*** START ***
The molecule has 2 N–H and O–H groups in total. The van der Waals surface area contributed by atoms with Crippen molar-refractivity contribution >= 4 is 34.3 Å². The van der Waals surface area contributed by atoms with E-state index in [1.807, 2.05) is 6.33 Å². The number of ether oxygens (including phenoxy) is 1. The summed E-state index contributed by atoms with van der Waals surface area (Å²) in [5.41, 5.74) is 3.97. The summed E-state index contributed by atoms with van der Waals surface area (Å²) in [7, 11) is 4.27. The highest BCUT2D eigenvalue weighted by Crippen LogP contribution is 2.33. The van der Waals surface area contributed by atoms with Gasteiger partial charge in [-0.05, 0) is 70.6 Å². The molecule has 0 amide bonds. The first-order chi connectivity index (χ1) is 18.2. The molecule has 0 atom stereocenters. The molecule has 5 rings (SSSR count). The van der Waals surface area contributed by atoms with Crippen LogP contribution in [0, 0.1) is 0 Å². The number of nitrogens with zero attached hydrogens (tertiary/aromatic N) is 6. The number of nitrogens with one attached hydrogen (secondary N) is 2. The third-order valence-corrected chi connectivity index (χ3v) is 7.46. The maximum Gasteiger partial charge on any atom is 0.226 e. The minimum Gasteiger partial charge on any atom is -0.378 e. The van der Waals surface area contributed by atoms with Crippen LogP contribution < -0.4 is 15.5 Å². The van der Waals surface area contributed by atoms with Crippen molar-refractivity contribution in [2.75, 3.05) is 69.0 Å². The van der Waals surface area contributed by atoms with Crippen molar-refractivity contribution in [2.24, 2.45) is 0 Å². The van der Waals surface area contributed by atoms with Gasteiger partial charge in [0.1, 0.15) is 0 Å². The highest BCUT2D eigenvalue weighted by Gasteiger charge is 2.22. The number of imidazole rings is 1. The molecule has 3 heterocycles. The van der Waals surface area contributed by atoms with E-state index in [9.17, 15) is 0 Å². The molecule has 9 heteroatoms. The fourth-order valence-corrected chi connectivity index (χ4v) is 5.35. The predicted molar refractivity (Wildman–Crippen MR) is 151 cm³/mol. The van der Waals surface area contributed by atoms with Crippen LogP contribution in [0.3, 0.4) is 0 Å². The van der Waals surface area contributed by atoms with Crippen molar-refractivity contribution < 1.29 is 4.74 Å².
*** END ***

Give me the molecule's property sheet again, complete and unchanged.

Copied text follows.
The molecule has 2 N–H and O–H groups in total. The van der Waals surface area contributed by atoms with Crippen molar-refractivity contribution >= 4 is 34.3 Å². The van der Waals surface area contributed by atoms with E-state index in [1.807, 2.05) is 6.33 Å². The number of ether oxygens (including phenoxy) is 1. The summed E-state index contributed by atoms with van der Waals surface area (Å²) in [5.41, 5.74) is 3.97. The summed E-state index contributed by atoms with van der Waals surface area (Å²) in [7, 11) is 4.27. The highest BCUT2D eigenvalue weighted by Crippen LogP contribution is 2.33. The van der Waals surface area contributed by atoms with Gasteiger partial charge in [-0.05, 0) is 70.6 Å². The molecule has 0 amide bonds. The first-order chi connectivity index (χ1) is 18.2. The molecule has 0 atom stereocenters. The molecule has 5 rings (SSSR count). The van der Waals surface area contributed by atoms with Crippen LogP contribution in [0, 0.1) is 0 Å². The number of nitrogens with zero attached hydrogens (tertiary/aromatic N) is 6. The number of nitrogens with one attached hydrogen (secondary N) is 2. The third-order valence-corrected chi connectivity index (χ3v) is 7.46. The maximum Gasteiger partial charge on any atom is 0.226 e. The minimum Gasteiger partial charge on any atom is -0.378 e. The van der Waals surface area contributed by atoms with Crippen LogP contribution < -0.4 is 15.5 Å². The van der Waals surface area contributed by atoms with Crippen molar-refractivity contribution in [2.75, 3.05) is 69.0 Å². The van der Waals surface area contributed by atoms with Crippen molar-refractivity contribution in [2.24, 2.45) is 0 Å². The van der Waals surface area contributed by atoms with Gasteiger partial charge in [0.1, 0.15) is 0 Å². The highest BCUT2D eigenvalue weighted by Gasteiger charge is 2.22. The number of imidazole rings is 1. The molecule has 3 heterocycles. The van der Waals surface area contributed by atoms with E-state index in [9.17, 15) is 0 Å². The molecule has 9 heteroatoms. The fourth-order valence-corrected chi connectivity index (χ4v) is 5.35. The predicted molar refractivity (Wildman–Crippen MR) is 151 cm³/mol. The van der Waals surface area contributed by atoms with Crippen LogP contribution in [0.3, 0.4) is 0 Å². The van der Waals surface area contributed by atoms with Crippen molar-refractivity contribution < 1.29 is 4.74 Å².